How to Sort Out Coronavirus Myths and Facts 

Only 28% of Americans Can Fact Check on Coronavirus Confidently 

There are a lot of coronavirus myths and facts circulating in the news and on the internet. But telling the difference is not always as easy as it should be. Knowing what is and what isn’t scientifically helpful or dangerous can be crucial for businesses working to get back to work—and staying open–following social distancing quarantines.

According to new findings from The Pew Research Centeronly 28 percent of Americans—fewer than three out of 10 peoplesaid that they are very confident they can effectively fact check information on coronavirus.  

Pew conducted its research from April 20 to 26 by surveying 10,139 adults who are part of the Center’s American Trends Panel. Iwe apply that statistic to the entire populations of the country, only 92 million American are very confident they can distinguish coronavirus facts from fiction.

That leave 236 million people who are not very confident about what’s true and what’s not. 

Pew found that overall, 49 percent of people expressed some confidencewhich is good. But the poll also showed that 22 percent said they have little to no confidence in verifying coronavirus information.

Most PR crises can be avoided by making good decisions before the problem ever happens. 

We know from our experience supporting companies with the coronavirus business impact that it is crucial to understand COVID19 symptoms, as well as proper coronavirus treatment and prevention, so that employees and customers can be protected when they return to operation.

Our team of coronavirus response experts recommends the following key steps to sorting through the reams of informationMost PR crises can be avoided by making good decisions before the problem ever happens.

Coronavirus Tips:

  • Follow Trusted Health Organizations: There are several well-respected research and scientific organizations across the globe that are sharing incredibly important and helpful information. It is important to determine if your information if coming from one of these agencies see our COVID-19 Response Page to see websites our experts recommend, such as:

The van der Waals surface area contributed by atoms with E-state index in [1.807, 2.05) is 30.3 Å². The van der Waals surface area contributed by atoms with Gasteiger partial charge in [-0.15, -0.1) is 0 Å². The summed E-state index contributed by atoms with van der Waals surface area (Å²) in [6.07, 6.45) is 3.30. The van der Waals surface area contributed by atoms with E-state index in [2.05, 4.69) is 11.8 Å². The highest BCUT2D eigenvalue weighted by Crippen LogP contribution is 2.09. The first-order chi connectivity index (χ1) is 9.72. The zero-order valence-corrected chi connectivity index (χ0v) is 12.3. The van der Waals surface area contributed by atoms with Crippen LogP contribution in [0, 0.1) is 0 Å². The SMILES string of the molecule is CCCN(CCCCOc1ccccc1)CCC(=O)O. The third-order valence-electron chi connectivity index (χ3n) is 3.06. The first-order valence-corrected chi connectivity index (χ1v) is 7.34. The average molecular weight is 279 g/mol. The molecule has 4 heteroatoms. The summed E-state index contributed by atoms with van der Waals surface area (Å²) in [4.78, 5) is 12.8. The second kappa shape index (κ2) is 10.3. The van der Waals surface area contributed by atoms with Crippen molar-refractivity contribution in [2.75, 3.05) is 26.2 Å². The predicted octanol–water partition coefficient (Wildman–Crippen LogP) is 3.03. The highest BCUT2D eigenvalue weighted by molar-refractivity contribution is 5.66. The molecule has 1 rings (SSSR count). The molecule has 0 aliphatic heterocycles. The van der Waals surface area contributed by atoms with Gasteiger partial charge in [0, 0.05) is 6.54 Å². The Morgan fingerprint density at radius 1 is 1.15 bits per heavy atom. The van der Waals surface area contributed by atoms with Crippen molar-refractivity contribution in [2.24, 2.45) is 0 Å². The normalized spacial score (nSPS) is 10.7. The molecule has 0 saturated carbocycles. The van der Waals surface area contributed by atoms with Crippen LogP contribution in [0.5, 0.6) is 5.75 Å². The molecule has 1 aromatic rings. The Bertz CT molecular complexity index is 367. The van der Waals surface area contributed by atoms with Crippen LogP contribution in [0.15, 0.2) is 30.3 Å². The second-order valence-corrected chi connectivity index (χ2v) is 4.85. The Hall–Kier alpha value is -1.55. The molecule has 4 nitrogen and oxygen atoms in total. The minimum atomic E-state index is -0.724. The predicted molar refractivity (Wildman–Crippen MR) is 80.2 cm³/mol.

• Read Legitimate News Sources: Just because it is on the internet doesn’t make it wrong. And just because it is on television doesn’t make it right. Generally, large news organizations with resources and history have more to lose than fly-by night start-ups and anonymous bloggers. Trusts professional journalism that has a track record of telling the truth and be skeptical about those that tend to skew towards an agenda.
  • Separate Opinion from News: A lot of people confuse the opinion pages of a newspaper with the straight news reporting of the publicationThese are two different things. Most large news outlets strive to maintain strong journalist ethics based on objectivity. While it is important to recognize that reporters and editors are people too, and have their own opinions, they also live by a code upon which their reputation rests. Plus, many  “hard news” reporters are among the most informed experts in the field, with decades of experience following a given subject, and can provide valuable insight and analysis unlike any other.
  • Doublecheck Information: If you want to feel really confident that what you are reading is accurate, compare news from two or three different outlets. Trust but verify, right? If USA Today and CNN are both saying the same thing, there’s a better chance the information is reliable. But remember, the news outlets are often relaying news from a first-hand source, and that’s still the best place to get information.
  • Verify Sources on Social Media: This could be the hardest part – verifying information from a Facebook post or checking the source of a graph in a Twitter is essential. Even if social media giants started posting editorial warnings, there’s still a need for critical analysis. While social media can be a good measure of public perception, it is also highly susceptible to mob mentality. And that’s not a great place from which to make key business choices.
  • Use a Third-Party SourceThe way we do this is at Xenophon Strategies is by working closely with worldclass experts in epidemiology, infectious disease modeling, and important public health issues. We go right to first-hand sources for their expertise on the latest up-to-date information. Our experts review the latest health and medical information and translate it to needs of our clients 

 

For additional informationresources and facts regarding the latest on coronavirus, please visit Xenophon’s COVID-19 Crisis Response Team webpage at: https://xenophonstrategies.com/covid-19-response.

Getting Back to Work is an ongoing series on health and safety regarding COVID-19 from Xenophon Strategies, in partnership with Dr. David Hamer, a professor at the Boston University Schools of Public Health and Medicine with more than 30 years of experience in epidemiological diseases. Through the partnership Xenophon is working with Dr. Hamer to provide science-based recommendations and guidance on how employers, employees, and families should best respond to and combat the coronavirus pandemic. 

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